Up close with the Dutch hip-hop sensation...

Joshua J only turned 20 a day ago, but the Breda creative has already racked up loads of plays, been tipped by Dr. Dre and played some of the Netherlands’s most leading festivals.

Clash caught up with him following the release of his latest EP, ‘Forbidden Fruits’. It’s a vibrant and quite optimistic affair, channelling the positivity of Chance the Rapper. Joshua says: “I feel really inspired by Chance as an artist, by his melodies and lyrics and the way he performs, like he’s preaching.” Above all, he admires “his dedication to his art”.

- - -

- - -

Joshua aims for something similar, with a hand not only in the music, the beat-making and vocals, but also in shooting the videos, and he has professed an interest in photography. There’s a clear auto-didactic streak in him. His latest EP, ‘Forbidden Fruits’, is his first solo project, a ‘really exciting’ prospect but also a fraught one: “I knew the end result wasn’t going to be based on shared opinions about what looks or sounds cool; it would all depend on me.”

The artist has collaborated with others before, but here he strikes out alone to push himself and see how far he can get. Now that ‘Forbidden Fruits’ is out, he hopes that “everybody will be able to see me for who I am.”

It’s an at times unflinchingly personal and vulnerable record, an insight into his practice, but one that refuses to descend into rampant solipsism. It’s “the first project where I am really showing multiple sides of myself.”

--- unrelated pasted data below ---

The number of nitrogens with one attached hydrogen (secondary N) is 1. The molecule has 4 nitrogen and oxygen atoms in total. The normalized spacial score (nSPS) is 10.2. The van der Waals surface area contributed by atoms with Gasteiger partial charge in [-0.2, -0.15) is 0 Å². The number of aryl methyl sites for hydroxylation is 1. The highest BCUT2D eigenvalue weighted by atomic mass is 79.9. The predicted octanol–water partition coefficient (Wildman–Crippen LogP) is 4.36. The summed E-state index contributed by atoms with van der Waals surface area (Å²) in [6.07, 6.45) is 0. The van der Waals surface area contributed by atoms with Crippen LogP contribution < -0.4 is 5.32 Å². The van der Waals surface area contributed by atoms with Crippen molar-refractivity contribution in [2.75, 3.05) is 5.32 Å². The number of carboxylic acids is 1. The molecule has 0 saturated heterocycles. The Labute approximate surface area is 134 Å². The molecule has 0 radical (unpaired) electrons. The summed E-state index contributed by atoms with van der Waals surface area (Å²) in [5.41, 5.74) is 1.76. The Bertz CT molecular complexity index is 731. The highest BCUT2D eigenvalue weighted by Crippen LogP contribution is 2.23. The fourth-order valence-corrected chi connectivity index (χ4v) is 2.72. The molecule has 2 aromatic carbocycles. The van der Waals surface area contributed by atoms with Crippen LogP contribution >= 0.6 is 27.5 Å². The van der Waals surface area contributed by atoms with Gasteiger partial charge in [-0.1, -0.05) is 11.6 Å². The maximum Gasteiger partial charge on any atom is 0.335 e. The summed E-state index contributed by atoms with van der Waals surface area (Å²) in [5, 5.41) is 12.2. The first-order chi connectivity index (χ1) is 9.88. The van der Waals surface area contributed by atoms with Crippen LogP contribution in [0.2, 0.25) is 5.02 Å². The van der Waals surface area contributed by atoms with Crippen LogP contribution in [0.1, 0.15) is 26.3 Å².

- - -

- - -

‘Burgeoning underground hip-hop scene’ is perhaps not the first thing that comes to mind when you think of the Dutch music scene, with its slew of EDM DJs, but Joshua hopes his recent release will inspire kids back home in the same way he’s been inspired by “listening to people like Chance or other artists that I love, like Dave.”

He wants others to latch onto the same energy with which ‘Forbidden Fruits’ is imbued, rapping in English rather than Dutch as another way of challenging himself. Of course, as lingua franca it also means his tracks can reach a bigger audience: “I hope to reach as many people as possible, but I still want to be able to be myself – I don’t want to adapt or put on a mask.”

Online, Joshua has found a global audience. The freedom of being able to release something anytime and anywhere is something he cherishes, not least because he can mark his birthday by dropping a new track – ‘Forbidden Fruits’ was released the day he turned 20. As for the rest of the year, he wants to prioritise live shows, having previously found himself behind the decks. A debut album at the end of the year is on the cards, but for now he’s looking forward to seeing the reaction to ‘Forbidden Fruits’.

- - -

- - -

Words: Wilf Skinner

Join us on Vero, as we get under the skin of global cultural happenings. Follow Clash Magazine as we skip merrily between clubs, concerts, interviews and photo shoots. Get backstage sneak peeks and a true view into our world as the fun and games unfold.

Buy Clash Magazine

-

Follow Clash: